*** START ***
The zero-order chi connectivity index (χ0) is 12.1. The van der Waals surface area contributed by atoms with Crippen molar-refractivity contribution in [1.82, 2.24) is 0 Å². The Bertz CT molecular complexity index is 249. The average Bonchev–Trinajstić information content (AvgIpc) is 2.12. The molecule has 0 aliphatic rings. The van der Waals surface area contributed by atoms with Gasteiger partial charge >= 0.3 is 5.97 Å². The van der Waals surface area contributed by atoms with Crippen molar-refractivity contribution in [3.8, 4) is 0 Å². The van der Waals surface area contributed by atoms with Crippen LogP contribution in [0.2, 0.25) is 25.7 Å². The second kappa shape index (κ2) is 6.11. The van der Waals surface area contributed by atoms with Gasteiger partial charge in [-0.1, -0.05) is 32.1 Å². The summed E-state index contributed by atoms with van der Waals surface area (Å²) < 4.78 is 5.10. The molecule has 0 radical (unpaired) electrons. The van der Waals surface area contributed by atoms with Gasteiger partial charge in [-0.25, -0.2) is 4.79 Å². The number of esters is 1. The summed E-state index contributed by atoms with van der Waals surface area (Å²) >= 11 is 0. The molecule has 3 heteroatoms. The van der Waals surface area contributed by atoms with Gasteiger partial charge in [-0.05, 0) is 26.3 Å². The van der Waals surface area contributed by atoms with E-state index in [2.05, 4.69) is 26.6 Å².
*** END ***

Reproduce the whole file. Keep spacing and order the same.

The zero-order chi connectivity index (χ0) is 12.1. The van der Waals surface area contributed by atoms with Crippen molar-refractivity contribution in [1.82, 2.24) is 0 Å². The Bertz CT molecular complexity index is 249. The average Bonchev–Trinajstić information content (AvgIpc) is 2.12. The molecule has 0 aliphatic rings. The van der Waals surface area contributed by atoms with Gasteiger partial charge >= 0.3 is 5.97 Å². The van der Waals surface area contributed by atoms with Crippen molar-refractivity contribution in [3.8, 4) is 0 Å². The van der Waals surface area contributed by atoms with Crippen LogP contribution in [0.2, 0.25) is 25.7 Å². The second kappa shape index (κ2) is 6.11. The van der Waals surface area contributed by atoms with Gasteiger partial charge in [-0.1, -0.05) is 32.1 Å². The summed E-state index contributed by atoms with van der Waals surface area (Å²) < 4.78 is 5.10. The molecule has 0 radical (unpaired) electrons. The van der Waals surface area contributed by atoms with Gasteiger partial charge in [-0.25, -0.2) is 4.79 Å². The number of esters is 1. The summed E-state index contributed by atoms with van der Waals surface area (Å²) >= 11 is 0. The molecule has 3 heteroatoms. The van der Waals surface area contributed by atoms with Gasteiger partial charge in [-0.05, 0) is 26.3 Å². The van der Waals surface area contributed by atoms with E-state index in [2.05, 4.69) is 26.6 Å².